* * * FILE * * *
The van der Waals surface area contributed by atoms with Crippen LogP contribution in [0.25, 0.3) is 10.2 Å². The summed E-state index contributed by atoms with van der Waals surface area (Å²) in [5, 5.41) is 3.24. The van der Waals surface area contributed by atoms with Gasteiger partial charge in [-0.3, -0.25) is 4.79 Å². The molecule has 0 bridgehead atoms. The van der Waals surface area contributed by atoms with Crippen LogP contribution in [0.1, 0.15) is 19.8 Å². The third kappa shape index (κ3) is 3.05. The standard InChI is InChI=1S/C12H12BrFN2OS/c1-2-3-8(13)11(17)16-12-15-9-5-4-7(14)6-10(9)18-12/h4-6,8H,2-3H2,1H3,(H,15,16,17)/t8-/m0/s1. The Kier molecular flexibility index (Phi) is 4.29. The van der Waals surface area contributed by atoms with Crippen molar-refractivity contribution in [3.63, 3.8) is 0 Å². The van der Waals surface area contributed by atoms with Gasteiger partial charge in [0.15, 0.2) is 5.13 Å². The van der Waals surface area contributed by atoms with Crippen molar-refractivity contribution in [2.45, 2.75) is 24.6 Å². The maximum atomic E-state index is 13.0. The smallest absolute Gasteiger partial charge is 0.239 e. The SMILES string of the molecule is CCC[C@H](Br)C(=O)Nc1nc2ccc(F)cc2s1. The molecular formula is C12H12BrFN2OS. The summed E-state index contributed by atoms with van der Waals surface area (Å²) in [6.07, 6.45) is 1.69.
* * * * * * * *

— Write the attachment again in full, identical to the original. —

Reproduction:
The van der Waals surface area contributed by atoms with Crippen LogP contribution in [0.25, 0.3) is 10.2 Å². The summed E-state index contributed by atoms with van der Waals surface area (Å²) in [5, 5.41) is 3.24. The van der Waals surface area contributed by atoms with Gasteiger partial charge in [-0.3, -0.25) is 4.79 Å². The molecule has 0 bridgehead atoms. The van der Waals surface area contributed by atoms with Crippen LogP contribution in [0.1, 0.15) is 19.8 Å². The third kappa shape index (κ3) is 3.05. The standard InChI is InChI=1S/C12H12BrFN2OS/c1-2-3-8(13)11(17)16-12-15-9-5-4-7(14)6-10(9)18-12/h4-6,8H,2-3H2,1H3,(H,15,16,17)/t8-/m0/s1. The Kier molecular flexibility index (Phi) is 4.29. The van der Waals surface area contributed by atoms with Crippen molar-refractivity contribution in [3.63, 3.8) is 0 Å². The van der Waals surface area contributed by atoms with Gasteiger partial charge in [0.15, 0.2) is 5.13 Å². The van der Waals surface area contributed by atoms with Crippen molar-refractivity contribution in [2.45, 2.75) is 24.6 Å². The maximum atomic E-state index is 13.0. The smallest absolute Gasteiger partial charge is 0.239 e. The SMILES string of the molecule is CCC[C@H](Br)C(=O)Nc1nc2ccc(F)cc2s1. The molecular formula is C12H12BrFN2OS. The summed E-state index contributed by atoms with van der Waals surface area (Å²) in [6.07, 6.45) is 1.69.